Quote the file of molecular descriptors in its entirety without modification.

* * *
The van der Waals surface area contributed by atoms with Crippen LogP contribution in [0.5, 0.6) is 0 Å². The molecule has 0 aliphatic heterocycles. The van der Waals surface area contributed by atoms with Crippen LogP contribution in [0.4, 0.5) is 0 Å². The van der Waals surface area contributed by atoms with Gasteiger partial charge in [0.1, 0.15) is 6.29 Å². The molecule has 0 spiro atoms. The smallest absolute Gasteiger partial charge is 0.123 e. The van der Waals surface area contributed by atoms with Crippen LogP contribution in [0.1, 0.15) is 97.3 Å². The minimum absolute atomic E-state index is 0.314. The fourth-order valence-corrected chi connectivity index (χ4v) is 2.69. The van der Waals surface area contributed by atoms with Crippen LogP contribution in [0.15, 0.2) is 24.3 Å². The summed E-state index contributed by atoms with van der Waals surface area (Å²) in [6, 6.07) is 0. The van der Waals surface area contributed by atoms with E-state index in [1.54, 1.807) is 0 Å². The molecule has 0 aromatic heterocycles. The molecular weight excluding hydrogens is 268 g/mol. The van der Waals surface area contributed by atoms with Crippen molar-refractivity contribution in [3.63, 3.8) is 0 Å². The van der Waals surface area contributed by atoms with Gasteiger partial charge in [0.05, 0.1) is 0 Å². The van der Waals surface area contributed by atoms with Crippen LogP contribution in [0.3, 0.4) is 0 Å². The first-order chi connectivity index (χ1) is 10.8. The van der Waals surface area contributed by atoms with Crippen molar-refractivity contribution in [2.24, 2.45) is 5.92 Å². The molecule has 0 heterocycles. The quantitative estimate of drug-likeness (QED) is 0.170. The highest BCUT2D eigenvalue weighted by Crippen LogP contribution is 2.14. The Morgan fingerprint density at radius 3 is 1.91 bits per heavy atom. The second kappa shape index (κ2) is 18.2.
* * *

The van der Waals surface area contributed by atoms with Crippen LogP contribution in [0.5, 0.6) is 0 Å². The molecule has 0 aliphatic heterocycles. The van der Waals surface area contributed by atoms with Crippen LogP contribution in [0.4, 0.5) is 0 Å². The van der Waals surface area contributed by atoms with Gasteiger partial charge in [0.1, 0.15) is 6.29 Å². The molecule has 0 spiro atoms. The smallest absolute Gasteiger partial charge is 0.123 e. The van der Waals surface area contributed by atoms with Crippen LogP contribution in [0.1, 0.15) is 97.3 Å². The minimum absolute atomic E-state index is 0.314. The fourth-order valence-corrected chi connectivity index (χ4v) is 2.69. The van der Waals surface area contributed by atoms with Crippen LogP contribution in [0.15, 0.2) is 24.3 Å². The summed E-state index contributed by atoms with van der Waals surface area (Å²) in [6, 6.07) is 0. The van der Waals surface area contributed by atoms with E-state index in [1.54, 1.807) is 0 Å². The molecule has 0 aromatic heterocycles. The molecular weight excluding hydrogens is 268 g/mol. The van der Waals surface area contributed by atoms with Crippen molar-refractivity contribution in [3.63, 3.8) is 0 Å². The van der Waals surface area contributed by atoms with Gasteiger partial charge in [0.05, 0.1) is 0 Å². The van der Waals surface area contributed by atoms with Crippen LogP contribution in [0.3, 0.4) is 0 Å². The first-order chi connectivity index (χ1) is 10.8. The van der Waals surface area contributed by atoms with Crippen molar-refractivity contribution in [2.24, 2.45) is 5.92 Å². The molecule has 0 heterocycles. The quantitative estimate of drug-likeness (QED) is 0.170. The highest BCUT2D eigenvalue weighted by Crippen LogP contribution is 2.14. The Morgan fingerprint density at radius 3 is 1.91 bits per heavy atom. The second kappa shape index (κ2) is 18.2.